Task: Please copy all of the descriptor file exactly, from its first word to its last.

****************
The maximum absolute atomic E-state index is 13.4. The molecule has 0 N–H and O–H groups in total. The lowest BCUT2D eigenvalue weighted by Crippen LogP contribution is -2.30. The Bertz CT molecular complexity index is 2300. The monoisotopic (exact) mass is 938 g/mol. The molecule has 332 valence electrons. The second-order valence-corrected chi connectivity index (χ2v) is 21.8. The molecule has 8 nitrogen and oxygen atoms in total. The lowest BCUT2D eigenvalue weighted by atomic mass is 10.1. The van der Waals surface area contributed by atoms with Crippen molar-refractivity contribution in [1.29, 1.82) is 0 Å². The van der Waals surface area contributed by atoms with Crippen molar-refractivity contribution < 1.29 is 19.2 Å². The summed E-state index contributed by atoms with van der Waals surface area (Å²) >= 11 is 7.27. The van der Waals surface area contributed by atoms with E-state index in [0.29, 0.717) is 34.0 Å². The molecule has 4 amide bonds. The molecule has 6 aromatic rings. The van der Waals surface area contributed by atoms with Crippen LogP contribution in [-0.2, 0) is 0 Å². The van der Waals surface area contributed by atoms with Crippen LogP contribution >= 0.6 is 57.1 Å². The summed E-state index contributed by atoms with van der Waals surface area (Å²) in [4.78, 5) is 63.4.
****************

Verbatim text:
The maximum absolute atomic E-state index is 13.4. The molecule has 0 N–H and O–H groups in total. The lowest BCUT2D eigenvalue weighted by Crippen LogP contribution is -2.30. The Bertz CT molecular complexity index is 2300. The monoisotopic (exact) mass is 938 g/mol. The molecule has 332 valence electrons. The second-order valence-corrected chi connectivity index (χ2v) is 21.8. The molecule has 8 nitrogen and oxygen atoms in total. The lowest BCUT2D eigenvalue weighted by atomic mass is 10.1. The van der Waals surface area contributed by atoms with Crippen molar-refractivity contribution in [1.29, 1.82) is 0 Å². The van der Waals surface area contributed by atoms with Crippen molar-refractivity contribution < 1.29 is 19.2 Å². The summed E-state index contributed by atoms with van der Waals surface area (Å²) >= 11 is 7.27. The van der Waals surface area contributed by atoms with E-state index in [0.29, 0.717) is 34.0 Å². The molecule has 4 amide bonds. The molecule has 6 aromatic rings. The van der Waals surface area contributed by atoms with Crippen LogP contribution in [-0.2, 0) is 0 Å². The van der Waals surface area contributed by atoms with Crippen LogP contribution >= 0.6 is 57.1 Å². The summed E-state index contributed by atoms with van der Waals surface area (Å²) in [4.78, 5) is 63.4.